In this case, we conclude that the pretrial record before the district court was sufficient to raise a genuine issue of material fact and create a triable issue on the question of actual malice.  The Villager’s reporter kept a file that contained articles she had written concerning the county’s dispute with respondent’s employer that was the basis of the sued-and-lost statement.  Serrano testified in his deposition that he received and read this file the night before he wrote the editorial.   The very week that Serrano became the editor of the Villager, the Villager ran a front-page story detailing the district court’s reversal of the administrative-penalty order that the county had issued against respondent’s employer.  A later edition of the Villager published a letter to the editor from respondent stating that the county attorney “lost the [administrative-penalty order] case” and “had no authority to use the [administrative-penalty order] to enforce state laws.”  Serrano had spoken to respondent to verify authenticity of this letter before it was published, and he was responsible for reviewing, selecting, and editing all letters to the editor.  Most significantly, in the same issue in which the “The right foot?” editorial appeared, a published letter from a citizen raised the issue of whether respondent acted out of a grudge, but speculated that the basis of such a grudge was the fact that “the county had charged the garbage company [respondent] was managing with improper handling of recyclables.”  Serrano selected this letter for publication and verified its authenticity with the citizen-author before he wrote the editorial.  The district court correctly determined that with regard to the sued-and-lost statement, the issue of actual malice was for the jury.

III.       Sufficiency of evidence to support verdict

            “Unless the evidence is practically conclusive against the verdict, [this court] will not set the verdict aside.”  Pouliot,  582 N.W.2d at 224 (alteration in original) (quotation omitted).  “The evidence must be considered in the light most favorable to the prevailing party and an appellate court must not set the verdict aside if it can be sustained on any reasonable theory of the evidence.”  Id.

            Appellants argue that respondent failed to establish, and the jury was not required to find, actual damage to respondent’s reputation, one of the elements of defamation.  The jury was instructed that

[a] communication is defamatory if it tends to so harm the reputation of a person that it lowers his or her esteem in the community, or deter third persons from associating or dealing with him or her, or injured his or her character, or subjects this person to ridicule, contempt or distrust, or degrades or disgraces this person in the eyes of others.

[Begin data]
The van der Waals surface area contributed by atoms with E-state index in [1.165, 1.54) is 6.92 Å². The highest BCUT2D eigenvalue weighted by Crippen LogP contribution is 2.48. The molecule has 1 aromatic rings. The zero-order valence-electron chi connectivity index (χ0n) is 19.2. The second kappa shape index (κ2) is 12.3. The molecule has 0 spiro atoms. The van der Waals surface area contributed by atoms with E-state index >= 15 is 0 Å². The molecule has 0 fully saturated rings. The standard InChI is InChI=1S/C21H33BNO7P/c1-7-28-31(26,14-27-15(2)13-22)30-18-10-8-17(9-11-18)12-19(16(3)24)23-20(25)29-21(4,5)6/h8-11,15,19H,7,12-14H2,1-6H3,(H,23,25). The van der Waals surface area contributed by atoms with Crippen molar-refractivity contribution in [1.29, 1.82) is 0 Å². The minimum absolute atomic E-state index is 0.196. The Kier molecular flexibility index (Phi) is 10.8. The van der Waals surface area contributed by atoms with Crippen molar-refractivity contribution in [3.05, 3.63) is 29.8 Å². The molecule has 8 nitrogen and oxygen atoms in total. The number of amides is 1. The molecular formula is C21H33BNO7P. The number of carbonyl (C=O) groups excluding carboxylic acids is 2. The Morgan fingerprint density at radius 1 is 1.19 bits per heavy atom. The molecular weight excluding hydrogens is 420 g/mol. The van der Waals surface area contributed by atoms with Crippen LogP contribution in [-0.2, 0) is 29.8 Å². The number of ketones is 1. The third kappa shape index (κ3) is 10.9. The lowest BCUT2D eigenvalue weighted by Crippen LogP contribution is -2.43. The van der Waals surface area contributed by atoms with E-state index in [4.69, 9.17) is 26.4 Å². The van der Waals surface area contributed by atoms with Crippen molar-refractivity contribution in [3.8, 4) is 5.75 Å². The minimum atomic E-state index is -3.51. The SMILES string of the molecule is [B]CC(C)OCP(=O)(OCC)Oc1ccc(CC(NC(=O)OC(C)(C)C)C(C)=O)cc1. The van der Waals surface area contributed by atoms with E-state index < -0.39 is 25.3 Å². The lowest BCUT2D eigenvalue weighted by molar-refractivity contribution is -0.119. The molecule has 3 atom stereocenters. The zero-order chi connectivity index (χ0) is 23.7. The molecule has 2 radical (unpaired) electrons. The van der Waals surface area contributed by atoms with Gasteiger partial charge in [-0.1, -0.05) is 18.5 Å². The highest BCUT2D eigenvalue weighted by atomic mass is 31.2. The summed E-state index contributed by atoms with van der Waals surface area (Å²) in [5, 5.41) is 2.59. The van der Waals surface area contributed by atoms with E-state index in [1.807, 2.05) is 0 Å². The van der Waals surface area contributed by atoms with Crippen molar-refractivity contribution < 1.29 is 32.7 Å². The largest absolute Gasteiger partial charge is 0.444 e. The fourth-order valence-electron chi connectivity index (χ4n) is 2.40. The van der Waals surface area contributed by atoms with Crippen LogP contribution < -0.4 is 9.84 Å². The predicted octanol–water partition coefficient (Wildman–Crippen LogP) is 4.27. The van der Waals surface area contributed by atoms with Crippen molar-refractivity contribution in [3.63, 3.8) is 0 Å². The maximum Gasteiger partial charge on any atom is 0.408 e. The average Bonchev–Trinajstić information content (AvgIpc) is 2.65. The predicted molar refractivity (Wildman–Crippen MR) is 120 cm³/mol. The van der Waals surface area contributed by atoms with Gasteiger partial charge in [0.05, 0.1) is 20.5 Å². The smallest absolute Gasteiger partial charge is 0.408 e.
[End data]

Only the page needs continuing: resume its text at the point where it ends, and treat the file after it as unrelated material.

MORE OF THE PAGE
The special-verdict form asked separately whether the decision-making and sued-and-lost statements were defamatory.  Under the instruction quoted above, because the jury answered “yes” to the question about whether the sued-and-lost statement was defamatory, the jury must have concluded that the sued-and-lost statement harmed respondent’s reputation.[5] 

            Respondent testified about the impact of the editorial on him.  He specifically testified that, after the editorial, his constituents had the “general idea that [he] sued people” and that he was “generally up to something no good or being sued or suing people.”  Respondent’s witnesses testified about respondent’s reputation before and after the editorial.  One witness testified that he often heard comments from community members about the editorial and that people he spoke to were always concerned about respondent’s integrity, motives, and leadership abilities.  This evidence is sufficient to support the jury’s finding that the sued-and-lost statement harmed respondent’s reputation and was therefore defamatory.

            The jury was further instructed that if it found that the statement was made with actual malice, it must presume respondent had been harmed and that no evidence of actual harm is required.[6]  The special-verdict form, however, did not contain separate questions on actual malice for each statement and asked only whether Serrano made “the statement or communication” with actual malice.  Because we have held that the decision-making statement was erroneously submitted to the jury, the failure to ask separate questions about actual malice is problematic.  But as appellants noted in oral argument, evidence of actual malice was stronger concerning the sued-and-lost statement than concerning the decision-making statement.  Based on our review of the record, which supports a conclusion that evidence of actual malice regarding the sued-and-lost statement is sufficient to support the jury’s finding and is significantly stronger than evidence of actual malice regarding the decision-making statement, we determine that the jury’s finding must relate at least in part to the sued-and-lost statement and a remand on this issue is not necessary.